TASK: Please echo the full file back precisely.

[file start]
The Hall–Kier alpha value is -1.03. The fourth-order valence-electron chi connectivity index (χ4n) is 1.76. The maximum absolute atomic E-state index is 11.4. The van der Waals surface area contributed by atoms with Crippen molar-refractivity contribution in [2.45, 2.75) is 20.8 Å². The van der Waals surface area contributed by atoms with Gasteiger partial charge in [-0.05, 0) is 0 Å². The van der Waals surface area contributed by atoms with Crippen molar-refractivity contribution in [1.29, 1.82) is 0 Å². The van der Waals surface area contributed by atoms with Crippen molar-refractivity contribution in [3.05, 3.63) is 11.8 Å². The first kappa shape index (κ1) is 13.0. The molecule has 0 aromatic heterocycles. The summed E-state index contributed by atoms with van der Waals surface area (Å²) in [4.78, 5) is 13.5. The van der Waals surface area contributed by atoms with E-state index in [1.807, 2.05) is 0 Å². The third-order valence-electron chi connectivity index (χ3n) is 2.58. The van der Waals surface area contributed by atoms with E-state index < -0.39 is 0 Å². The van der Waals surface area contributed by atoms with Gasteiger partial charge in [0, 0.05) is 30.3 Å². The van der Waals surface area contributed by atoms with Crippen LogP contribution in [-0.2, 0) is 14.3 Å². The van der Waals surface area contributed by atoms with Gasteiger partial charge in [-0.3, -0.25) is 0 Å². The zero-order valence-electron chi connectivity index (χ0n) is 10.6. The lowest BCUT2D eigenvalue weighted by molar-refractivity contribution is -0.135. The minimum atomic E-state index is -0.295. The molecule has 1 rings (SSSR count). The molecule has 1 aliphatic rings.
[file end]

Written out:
The Hall–Kier alpha value is -1.03. The fourth-order valence-electron chi connectivity index (χ4n) is 1.76. The maximum absolute atomic E-state index is 11.4. The van der Waals surface area contributed by atoms with Crippen molar-refractivity contribution in [2.45, 2.75) is 20.8 Å². The van der Waals surface area contributed by atoms with Gasteiger partial charge in [-0.05, 0) is 0 Å². The van der Waals surface area contributed by atoms with Crippen molar-refractivity contribution in [1.29, 1.82) is 0 Å². The van der Waals surface area contributed by atoms with Crippen molar-refractivity contribution in [3.05, 3.63) is 11.8 Å². The first kappa shape index (κ1) is 13.0. The molecule has 0 aromatic heterocycles. The summed E-state index contributed by atoms with van der Waals surface area (Å²) in [4.78, 5) is 13.5. The van der Waals surface area contributed by atoms with E-state index in [1.807, 2.05) is 0 Å². The third-order valence-electron chi connectivity index (χ3n) is 2.58. The van der Waals surface area contributed by atoms with E-state index < -0.39 is 0 Å². The van der Waals surface area contributed by atoms with Gasteiger partial charge in [0, 0.05) is 30.3 Å². The van der Waals surface area contributed by atoms with Crippen LogP contribution in [-0.2, 0) is 14.3 Å². The van der Waals surface area contributed by atoms with Gasteiger partial charge in [-0.3, -0.25) is 0 Å². The zero-order valence-electron chi connectivity index (χ0n) is 10.6. The lowest BCUT2D eigenvalue weighted by molar-refractivity contribution is -0.135. The minimum atomic E-state index is -0.295. The molecule has 1 rings (SSSR count). The molecule has 1 aliphatic rings.